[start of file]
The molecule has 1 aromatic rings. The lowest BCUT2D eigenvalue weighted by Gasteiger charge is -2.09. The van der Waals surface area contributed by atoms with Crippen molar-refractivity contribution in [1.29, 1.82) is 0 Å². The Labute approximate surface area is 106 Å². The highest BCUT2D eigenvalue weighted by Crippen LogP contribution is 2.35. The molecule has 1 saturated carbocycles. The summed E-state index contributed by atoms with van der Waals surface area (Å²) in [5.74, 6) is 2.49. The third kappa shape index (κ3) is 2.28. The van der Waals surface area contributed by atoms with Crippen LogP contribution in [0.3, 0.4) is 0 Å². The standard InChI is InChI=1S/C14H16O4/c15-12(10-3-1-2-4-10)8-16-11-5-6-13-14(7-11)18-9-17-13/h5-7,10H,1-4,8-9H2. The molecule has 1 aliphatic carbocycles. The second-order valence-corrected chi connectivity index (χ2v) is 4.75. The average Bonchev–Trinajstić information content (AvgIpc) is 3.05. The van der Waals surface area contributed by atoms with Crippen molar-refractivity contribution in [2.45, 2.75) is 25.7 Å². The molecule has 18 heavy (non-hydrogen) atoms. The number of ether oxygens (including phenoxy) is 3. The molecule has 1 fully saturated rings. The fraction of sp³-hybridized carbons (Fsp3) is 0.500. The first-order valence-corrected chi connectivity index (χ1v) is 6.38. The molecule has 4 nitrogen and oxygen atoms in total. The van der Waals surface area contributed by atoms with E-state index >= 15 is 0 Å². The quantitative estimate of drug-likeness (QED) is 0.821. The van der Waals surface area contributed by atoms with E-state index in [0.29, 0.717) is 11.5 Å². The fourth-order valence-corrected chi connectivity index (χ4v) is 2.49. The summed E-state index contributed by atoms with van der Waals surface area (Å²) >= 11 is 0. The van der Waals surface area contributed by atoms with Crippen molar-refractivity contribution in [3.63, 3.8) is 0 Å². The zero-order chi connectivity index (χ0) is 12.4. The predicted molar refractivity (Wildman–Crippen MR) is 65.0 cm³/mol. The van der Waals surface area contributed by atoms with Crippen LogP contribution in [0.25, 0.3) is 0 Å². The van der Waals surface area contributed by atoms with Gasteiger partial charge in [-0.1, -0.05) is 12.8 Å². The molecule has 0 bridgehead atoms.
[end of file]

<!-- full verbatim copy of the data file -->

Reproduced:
The molecule has 1 aromatic rings. The lowest BCUT2D eigenvalue weighted by Gasteiger charge is -2.09. The van der Waals surface area contributed by atoms with Crippen molar-refractivity contribution in [1.29, 1.82) is 0 Å². The Labute approximate surface area is 106 Å². The highest BCUT2D eigenvalue weighted by Crippen LogP contribution is 2.35. The molecule has 1 saturated carbocycles. The summed E-state index contributed by atoms with van der Waals surface area (Å²) in [5.74, 6) is 2.49. The third kappa shape index (κ3) is 2.28. The van der Waals surface area contributed by atoms with Crippen LogP contribution in [0.3, 0.4) is 0 Å². The standard InChI is InChI=1S/C14H16O4/c15-12(10-3-1-2-4-10)8-16-11-5-6-13-14(7-11)18-9-17-13/h5-7,10H,1-4,8-9H2. The molecule has 1 aliphatic carbocycles. The second-order valence-corrected chi connectivity index (χ2v) is 4.75. The average Bonchev–Trinajstić information content (AvgIpc) is 3.05. The van der Waals surface area contributed by atoms with Crippen molar-refractivity contribution in [2.45, 2.75) is 25.7 Å². The molecule has 18 heavy (non-hydrogen) atoms. The number of ether oxygens (including phenoxy) is 3. The molecule has 1 fully saturated rings. The fraction of sp³-hybridized carbons (Fsp3) is 0.500. The first-order valence-corrected chi connectivity index (χ1v) is 6.38. The molecule has 4 nitrogen and oxygen atoms in total. The van der Waals surface area contributed by atoms with E-state index >= 15 is 0 Å². The quantitative estimate of drug-likeness (QED) is 0.821. The van der Waals surface area contributed by atoms with E-state index in [0.29, 0.717) is 11.5 Å². The fourth-order valence-corrected chi connectivity index (χ4v) is 2.49. The summed E-state index contributed by atoms with van der Waals surface area (Å²) >= 11 is 0. The van der Waals surface area contributed by atoms with Crippen molar-refractivity contribution in [3.63, 3.8) is 0 Å². The zero-order chi connectivity index (χ0) is 12.4. The predicted molar refractivity (Wildman–Crippen MR) is 65.0 cm³/mol. The van der Waals surface area contributed by atoms with Crippen LogP contribution in [0.25, 0.3) is 0 Å². The van der Waals surface area contributed by atoms with Gasteiger partial charge in [-0.1, -0.05) is 12.8 Å². The molecule has 0 bridgehead atoms.